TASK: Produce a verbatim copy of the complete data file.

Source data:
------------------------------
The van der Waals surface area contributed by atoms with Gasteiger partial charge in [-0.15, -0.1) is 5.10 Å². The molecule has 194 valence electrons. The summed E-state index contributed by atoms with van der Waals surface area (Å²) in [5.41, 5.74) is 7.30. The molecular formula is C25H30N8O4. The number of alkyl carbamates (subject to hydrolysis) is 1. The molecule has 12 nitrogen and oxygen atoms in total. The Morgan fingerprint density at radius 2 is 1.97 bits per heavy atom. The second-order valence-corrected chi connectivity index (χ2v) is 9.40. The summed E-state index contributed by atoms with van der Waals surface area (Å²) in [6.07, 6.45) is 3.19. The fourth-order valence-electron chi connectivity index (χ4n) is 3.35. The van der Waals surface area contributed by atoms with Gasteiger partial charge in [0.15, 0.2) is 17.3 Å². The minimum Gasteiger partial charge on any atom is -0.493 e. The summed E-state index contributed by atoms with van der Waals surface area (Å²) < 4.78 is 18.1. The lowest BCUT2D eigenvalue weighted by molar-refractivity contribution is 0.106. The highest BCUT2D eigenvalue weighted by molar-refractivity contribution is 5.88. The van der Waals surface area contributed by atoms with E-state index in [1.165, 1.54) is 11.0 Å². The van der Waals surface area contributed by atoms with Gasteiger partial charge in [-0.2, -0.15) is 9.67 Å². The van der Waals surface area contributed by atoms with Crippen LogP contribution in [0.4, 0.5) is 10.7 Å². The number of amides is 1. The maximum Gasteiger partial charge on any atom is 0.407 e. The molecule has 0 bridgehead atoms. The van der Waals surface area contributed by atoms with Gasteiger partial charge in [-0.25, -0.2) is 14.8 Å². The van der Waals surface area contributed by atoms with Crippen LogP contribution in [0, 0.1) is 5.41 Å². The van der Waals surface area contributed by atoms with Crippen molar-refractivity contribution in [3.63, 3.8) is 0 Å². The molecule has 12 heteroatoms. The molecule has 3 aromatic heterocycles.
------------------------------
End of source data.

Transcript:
The van der Waals surface area contributed by atoms with Gasteiger partial charge in [-0.15, -0.1) is 5.10 Å². The molecule has 194 valence electrons. The summed E-state index contributed by atoms with van der Waals surface area (Å²) in [5.41, 5.74) is 7.30. The molecular formula is C25H30N8O4. The number of alkyl carbamates (subject to hydrolysis) is 1. The molecule has 12 nitrogen and oxygen atoms in total. The Morgan fingerprint density at radius 2 is 1.97 bits per heavy atom. The second-order valence-corrected chi connectivity index (χ2v) is 9.40. The summed E-state index contributed by atoms with van der Waals surface area (Å²) in [6.07, 6.45) is 3.19. The fourth-order valence-electron chi connectivity index (χ4n) is 3.35. The van der Waals surface area contributed by atoms with Gasteiger partial charge in [0.15, 0.2) is 17.3 Å². The minimum Gasteiger partial charge on any atom is -0.493 e. The summed E-state index contributed by atoms with van der Waals surface area (Å²) < 4.78 is 18.1. The lowest BCUT2D eigenvalue weighted by molar-refractivity contribution is 0.106. The highest BCUT2D eigenvalue weighted by molar-refractivity contribution is 5.88. The van der Waals surface area contributed by atoms with E-state index in [1.165, 1.54) is 11.0 Å². The van der Waals surface area contributed by atoms with Gasteiger partial charge in [-0.2, -0.15) is 9.67 Å². The van der Waals surface area contributed by atoms with Crippen LogP contribution in [0.4, 0.5) is 10.7 Å². The number of amides is 1. The maximum Gasteiger partial charge on any atom is 0.407 e. The molecule has 0 bridgehead atoms. The van der Waals surface area contributed by atoms with Gasteiger partial charge in [-0.25, -0.2) is 14.8 Å². The van der Waals surface area contributed by atoms with Crippen LogP contribution in [0, 0.1) is 5.41 Å². The van der Waals surface area contributed by atoms with Crippen molar-refractivity contribution in [3.63, 3.8) is 0 Å². The molecule has 12 heteroatoms. The molecule has 3 aromatic heterocycles.